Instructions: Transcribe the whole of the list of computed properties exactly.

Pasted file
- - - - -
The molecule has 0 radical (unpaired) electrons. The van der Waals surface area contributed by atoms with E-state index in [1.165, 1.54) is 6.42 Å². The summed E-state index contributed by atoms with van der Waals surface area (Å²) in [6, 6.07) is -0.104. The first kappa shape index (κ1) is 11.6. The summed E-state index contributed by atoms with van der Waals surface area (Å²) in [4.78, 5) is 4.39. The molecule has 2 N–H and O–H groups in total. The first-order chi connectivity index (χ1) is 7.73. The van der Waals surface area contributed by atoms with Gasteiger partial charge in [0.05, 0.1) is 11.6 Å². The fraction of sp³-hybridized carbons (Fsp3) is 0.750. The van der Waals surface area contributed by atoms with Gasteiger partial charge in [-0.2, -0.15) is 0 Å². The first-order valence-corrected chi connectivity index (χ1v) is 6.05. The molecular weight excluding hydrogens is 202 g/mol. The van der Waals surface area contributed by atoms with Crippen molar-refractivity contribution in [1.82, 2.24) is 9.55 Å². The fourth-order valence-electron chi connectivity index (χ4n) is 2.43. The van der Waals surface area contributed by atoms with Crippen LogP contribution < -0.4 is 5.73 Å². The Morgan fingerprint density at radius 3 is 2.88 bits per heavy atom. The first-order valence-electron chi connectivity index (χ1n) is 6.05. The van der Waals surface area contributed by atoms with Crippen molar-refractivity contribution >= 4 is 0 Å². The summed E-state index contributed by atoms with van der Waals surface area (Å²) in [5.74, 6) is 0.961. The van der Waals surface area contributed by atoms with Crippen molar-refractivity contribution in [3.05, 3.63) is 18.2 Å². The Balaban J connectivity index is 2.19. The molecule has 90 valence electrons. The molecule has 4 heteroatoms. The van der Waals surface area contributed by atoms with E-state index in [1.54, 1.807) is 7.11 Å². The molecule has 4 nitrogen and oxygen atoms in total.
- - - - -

The molecule has 0 radical (unpaired) electrons. The van der Waals surface area contributed by atoms with E-state index in [1.165, 1.54) is 6.42 Å². The summed E-state index contributed by atoms with van der Waals surface area (Å²) in [6, 6.07) is -0.104. The first kappa shape index (κ1) is 11.6. The summed E-state index contributed by atoms with van der Waals surface area (Å²) in [4.78, 5) is 4.39. The molecule has 2 N–H and O–H groups in total. The first-order chi connectivity index (χ1) is 7.73. The van der Waals surface area contributed by atoms with Gasteiger partial charge in [0.05, 0.1) is 11.6 Å². The fraction of sp³-hybridized carbons (Fsp3) is 0.750. The van der Waals surface area contributed by atoms with Gasteiger partial charge in [-0.2, -0.15) is 0 Å². The first-order valence-corrected chi connectivity index (χ1v) is 6.05. The molecular weight excluding hydrogens is 202 g/mol. The van der Waals surface area contributed by atoms with Crippen molar-refractivity contribution in [1.82, 2.24) is 9.55 Å². The fourth-order valence-electron chi connectivity index (χ4n) is 2.43. The van der Waals surface area contributed by atoms with Crippen LogP contribution < -0.4 is 5.73 Å². The Morgan fingerprint density at radius 3 is 2.88 bits per heavy atom. The first-order valence-electron chi connectivity index (χ1n) is 6.05. The van der Waals surface area contributed by atoms with Crippen molar-refractivity contribution >= 4 is 0 Å². The summed E-state index contributed by atoms with van der Waals surface area (Å²) in [5.74, 6) is 0.961. The van der Waals surface area contributed by atoms with Crippen molar-refractivity contribution in [3.05, 3.63) is 18.2 Å². The Balaban J connectivity index is 2.19. The molecule has 90 valence electrons. The molecule has 4 heteroatoms. The van der Waals surface area contributed by atoms with E-state index in [1.54, 1.807) is 7.11 Å². The molecule has 4 nitrogen and oxygen atoms in total.